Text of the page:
First of all, many thanks to Stripes Publishing for letting me read a copy of this novel in exchange for an honest review. It’s definitely true to say that I’m a big fan of Alex Bell’s writing and I was eagerly anticipating her new novel which is her first YA horror outing to see how it would compare. Well, I wasn’t disappointed in the slightest. Frozen Charlotte takes you on a roller-coaster of a ride which is gripping, exciting and more than a little creepy – especially if the idea of dolls coming to life sends a shiver down your spine. The author begins with a terrifying prologue that gives the reader a bit of background on some dolls that were played with (and who “played” with the girls) many years ago. Today, the school is closed and has been re-built into a beautiful family home. Although the girls and teachers have long gone, the dolls have remained close by…waiting for that perfect owner to do their bidding.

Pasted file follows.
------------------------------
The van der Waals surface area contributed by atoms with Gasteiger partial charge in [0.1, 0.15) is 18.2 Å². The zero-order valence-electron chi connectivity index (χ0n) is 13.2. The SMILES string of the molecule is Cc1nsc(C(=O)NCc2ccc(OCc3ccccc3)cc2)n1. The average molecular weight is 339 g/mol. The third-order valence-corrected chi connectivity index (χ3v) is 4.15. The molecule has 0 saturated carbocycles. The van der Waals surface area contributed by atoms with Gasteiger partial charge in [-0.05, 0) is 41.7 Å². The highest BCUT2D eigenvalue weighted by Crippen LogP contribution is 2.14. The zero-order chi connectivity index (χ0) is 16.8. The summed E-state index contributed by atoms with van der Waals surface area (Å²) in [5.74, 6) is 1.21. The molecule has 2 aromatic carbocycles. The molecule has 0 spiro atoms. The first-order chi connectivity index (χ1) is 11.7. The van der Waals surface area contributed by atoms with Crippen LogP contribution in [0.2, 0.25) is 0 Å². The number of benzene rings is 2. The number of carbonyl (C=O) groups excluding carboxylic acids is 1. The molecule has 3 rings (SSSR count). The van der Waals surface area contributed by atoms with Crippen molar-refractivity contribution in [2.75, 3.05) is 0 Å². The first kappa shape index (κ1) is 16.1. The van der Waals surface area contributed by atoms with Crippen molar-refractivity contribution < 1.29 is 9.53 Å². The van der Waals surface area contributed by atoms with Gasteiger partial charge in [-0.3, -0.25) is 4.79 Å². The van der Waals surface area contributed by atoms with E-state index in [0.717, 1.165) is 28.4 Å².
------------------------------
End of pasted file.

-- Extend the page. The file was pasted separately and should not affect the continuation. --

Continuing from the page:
Present day and we are introduced to our main character Sophie and her best friend Jay who, while messing around one day, decide to try and contact Sophie’s cousin Rebecca who died in a house fire via a ouija board app on Jay’s phone. It’s all fun and games until things start getting a bit too close to the bone and something terrible happens. It is a life changing event that haunts Sophie completely and when she is offered the opportunity to go and stay with her uncle and cousins (same family as her deceased cousin Rebecca) she jumps at the chance to exorcise the demon she feels that she has unleashed.